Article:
The next house is Willoughby House, a perfectly magnificent structure built by the Hon. Rothwell Willoughby brother of Lord Middleton between the years 1730 and 1740. The Hon. Rothwell Willoughby was a bachelor when he built this beautiful house, and it is interesting to remember that he kept a pack of hounds in Nottingham for the benefit of all and sundry. I have no idea where he kennelled them, but should imagine somewhere in Broad Marsh. Underneath this house are extensive cellars cut out of the solid rock and described by Deering as the finest in the town. The roof of each chamber is supported by a central shaft and the workmanship is clear and clean cut. Two main features stand out in this house the first being the doorway with its broken pediment and magnificent Ionic columns and the second being the parapet which surrounds the roof. At the time that this house was built the view from the roof was regarded as a great asset and regular walks covered with lead were made round the edge of the roof, easy access to which was arranged by means of internal stairways. To prevent accidents, parapets, such as this one at Willoughby House were set up and the good folk of the 18th century and even earlier used to spend a good deal of their leisure on these "leads" as they called them. Readers of Pepy's Diary will find references to evenings spent upon the leads engaged in singing and talking. The modern ironwork in front of Willoughby House is well worthy of attention. It is excellently designed and carried out in the true spirit of the old ironworkers.

The whole of this side of Low Pavement merits careful consideration as behind the modern fronts there still remain beautiful old houses, glimpses of whose stately bay windows and derelict gardens can be obtained by going up the various passages leading off Low Pavement. But above all, the beautiful entrance and the Venetian windows, three windows grouped together with a segmental arch over the middle one, presented by No. 18 is probably the best. I cannot give any account of the history of this house, but its architecture is beautiful. Of the north side there are one or two interesting things to relate. No. 5 was the second stuccoed house in Nottingham, Plumtree House being the first. It was built by a Mr. Allsop, Solicitor, in 1808 and was looked upon as a very fine construction.

Assembly Rooms, Low Pavement.Assembly Rooms, Low Pavement (A Nicholson, 2001).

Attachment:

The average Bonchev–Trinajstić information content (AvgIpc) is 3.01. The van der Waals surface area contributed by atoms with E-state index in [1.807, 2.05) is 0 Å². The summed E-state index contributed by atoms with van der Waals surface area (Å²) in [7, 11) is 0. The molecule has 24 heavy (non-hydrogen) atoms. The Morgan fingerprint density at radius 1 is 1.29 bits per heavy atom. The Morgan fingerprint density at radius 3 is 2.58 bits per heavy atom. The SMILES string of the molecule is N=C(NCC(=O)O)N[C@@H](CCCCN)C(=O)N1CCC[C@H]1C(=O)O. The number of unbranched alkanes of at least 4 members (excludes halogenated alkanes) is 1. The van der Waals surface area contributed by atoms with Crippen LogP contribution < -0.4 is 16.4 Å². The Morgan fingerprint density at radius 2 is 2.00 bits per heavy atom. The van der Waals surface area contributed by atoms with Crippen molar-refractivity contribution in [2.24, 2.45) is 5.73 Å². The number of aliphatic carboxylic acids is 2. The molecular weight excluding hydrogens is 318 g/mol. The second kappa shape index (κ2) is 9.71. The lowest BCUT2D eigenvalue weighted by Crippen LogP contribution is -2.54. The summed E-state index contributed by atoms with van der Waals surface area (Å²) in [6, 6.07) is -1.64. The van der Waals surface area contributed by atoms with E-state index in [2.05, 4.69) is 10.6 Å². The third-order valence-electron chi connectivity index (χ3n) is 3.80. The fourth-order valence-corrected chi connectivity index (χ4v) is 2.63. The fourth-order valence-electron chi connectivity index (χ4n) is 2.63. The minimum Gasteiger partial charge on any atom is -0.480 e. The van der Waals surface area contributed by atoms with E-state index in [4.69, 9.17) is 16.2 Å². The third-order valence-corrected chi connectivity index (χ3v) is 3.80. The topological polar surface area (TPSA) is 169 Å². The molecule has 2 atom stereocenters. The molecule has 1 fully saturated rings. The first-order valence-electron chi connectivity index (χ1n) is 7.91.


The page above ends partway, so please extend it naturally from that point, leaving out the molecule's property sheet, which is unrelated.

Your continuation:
No. 7, with its four fluted Corinthian columns is all that is left of the old Assembly Rooms of Nottingham. As early as 1739 there were monthly Assemblies held in Nottingham for cards and dancing, but these Assemblies became more frequent later on when this hall was built. The Assemblies held within it were called the "Ladies' Assembly" and were intended only for the gentry. There was another Assembly called the "Tradesmen's Assembly" which met every third Tuesday in Thurland Hall.

In 1807 the hall was repaired and enlarged at a cost of £1,545 and the building was then so handsome that it was enacted that henceforward no concerts should be held within it! The meetings were presided over by a mistress of ceremonies who was called a "Queen" probably in imitation of the King of Bath, Beau Nash. I am sorry that I cannot give the rules governing this select assembly, but a similar assembly in Derby in 1747 adopted these rules:—

  1. No attorney's clerk shall be admitted.
  2. No shop-keeper or any of his or her family shall be admitted except Mr. Francis.
  3. No lady shall be allowed to dance in a long white apron.
  4. All young ladies in mantuas shall pay—2/6.
  5. No Miss in a coat shall dance without the leave of the lady of the assembly.
  6. Whoever  shall  transgress these rules shall be turned out of the assembly.

It must have been a strange and pokey social life in Nottingham in the early days of the 19th century and it is interesting that we have an account of it from the cynical pen of G. M. Woodward, who in 1807 published his "Eccentric Excursions." The following extract from which book will show us very clearly the house that Woodward built "Nottingham is famed for its eminent exposure to rough winds and rich production of old maids." "As to the old maids of Nottingham they are in many respects a very harmless race of beings, remarkably partial to stiff stays, umbrellas and striped great coats and in general making a tolerably old-fashioned appearance." "Cards engrossed the time of two thirds of the inhabitants and is the subject of their early thoughts and midnight slumbers."

The Savings Bank just above the old Assembly Rooms was originally built in 1838, but has been modernised of late years.